A Post-Issue 2 Update on Recreational Marijuana in Ohio

In November 2023, Ohio voters ratified Issue 2, which legalized recreational marijuana in the Buckeye State. Issue 2 took effect a month later, on December 7, 2023, but not without a move to make some changes by the Ohio state legislature. While the Ohio Senate passed proposed changes to Issue 2, the House has yet to pass those changes. Meanwhile, the Ohio Division of Cannabis Control has released its proposed rules regarding recreational marijuana in Ohio.

What Has Happened Since December 7, 2023?

As of December 7, 2023, adults 21 years of age and older are permitted to: (i) possess 2.5 ounces of cannabis plant or 15 grams of cannabis extract; and (ii) grow up to 6 cannabis plants at their primary residence, in a secure area (no more than 12 plants per household with 2 or more adults). Issue 2 also created a new state agency, the Division of Cannabis Control (the “Cannabis Division”), within the Ohio Department of Commerce.

The Cannabis Division was given the authority to license, regulate, investigate, and penalize cannabis operators, testing laboratories, and individuals required to be licensed. The Cannabis Division has been tasked with setting rules on licensing, product standards, packaging, and more by June 2024 and issuing its first round of licenses by September 2024. Ahead of schedule, on April 3, 2024, the Cannabis Division submitted proposed rules regarding cannabis sales, licensing, and more for public comment, as discussed in more detail below.

What Does the Ohio Legislature Want to Change?

The Ohio Senate passed revisions to Issue 2 on December 6, 2023, which, among other things, increased the 10% sales tax on recreational marijuana sales to 15%, altered the distribution of the tax revenue, and decreased the maximum percentage of THC allowed in cannabis extracts from 90% to 50%. As stated previously, the Ohio House has not yet passed these revisions. Meanwhile, towns and cities in Ohio have voted to ban cannabis sales within their limits, either temporarily or permanently.

What are the Cannabis Division’s Proposed Rules?

The Cannabis Division submitted its 45-page rule packet for public comment on April 3, 2024 (the “Proposed Rules”). Below are a few of the key takeaways:

  • Cannabis facilities must be at least 500 feet away from schools, churches, public libraries, public playgrounds, and public parks;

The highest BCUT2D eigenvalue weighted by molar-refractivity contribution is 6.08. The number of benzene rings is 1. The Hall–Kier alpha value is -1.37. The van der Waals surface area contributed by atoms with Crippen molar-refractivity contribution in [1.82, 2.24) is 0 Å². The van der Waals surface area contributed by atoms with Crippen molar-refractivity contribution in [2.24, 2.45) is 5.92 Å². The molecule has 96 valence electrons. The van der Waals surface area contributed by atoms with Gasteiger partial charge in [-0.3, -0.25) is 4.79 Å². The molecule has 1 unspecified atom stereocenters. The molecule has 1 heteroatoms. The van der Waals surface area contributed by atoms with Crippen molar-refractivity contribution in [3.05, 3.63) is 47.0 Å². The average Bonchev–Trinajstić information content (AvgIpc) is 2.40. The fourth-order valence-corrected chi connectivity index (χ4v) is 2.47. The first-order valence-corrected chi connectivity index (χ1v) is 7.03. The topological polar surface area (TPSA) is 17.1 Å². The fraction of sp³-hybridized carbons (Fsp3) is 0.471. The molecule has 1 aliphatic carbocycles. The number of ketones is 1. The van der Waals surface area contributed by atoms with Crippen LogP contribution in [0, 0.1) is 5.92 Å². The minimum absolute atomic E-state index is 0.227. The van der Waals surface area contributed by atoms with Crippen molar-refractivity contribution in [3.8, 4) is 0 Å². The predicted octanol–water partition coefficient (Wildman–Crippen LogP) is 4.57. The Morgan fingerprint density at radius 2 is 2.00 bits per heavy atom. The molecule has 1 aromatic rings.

• No person may own, control, or have a financial interest in more than one cultivator, one processor, one testing lab, or eight dispensaries;
  • Prior approval from the Cannabis Division is required for modifications to licensee ownership involving 10% or more and modifications to a licensee’s entity name or registered trade name;
  • To obtain a license, entities must provide the Cannabis Division with evidence of financial responsibility in the form of a bond or escrow (amount varies based on the type of license);
  • Cannabis must, among other things, be rendered unusable and non-retrievable and recorded in the state inventory tracking system prior to disposal;
  • Cannabis dispensaries must maintain and comply with written policies and procedures for daily operations and the distribution of cannabis, as well as written policies and procedures that ensure adequate security and surveillance.

According to industry and state officials, medical dispensaries that are already licensed to sell medical marijuana may be able to begin selling recreational marijuana products as early as June of 2024 under dual-use licenses given their current practices are likely compliant with the Cannabis Divisions’ Proposed Rules.

Given the Ohio legislature is continuing to push for revision to Issue 2, localities are passing their own bans, and the Cannabis Division is moving forward with its regulation of the cannabis industry in Ohio, it is important to stay up-to-date on the current legal landscape related to cannabis in Ohio.

Please feel free to contact a member of the KMK Law Cannabis & Craft Beer Services team should your business need assistance in navigating Issue 2, the Cannabis Divisions’ Proposed Rules, local bans, or any future revisions, rules, or regulations.

KMK Law articles and blog posts are intended to bring attention to developments in the law and are not intended as legal advice for any particular client or any particular situation. The laws/regulations and interpretations thereof are evolving and subject to change. Although we will attempt to update articles/blog posts for material changes, the article/post may not reflect changes in laws/regulations or guidance issued after the date the article/post was published. Please consult with counsel of your choice regarding any specific questions you may have.


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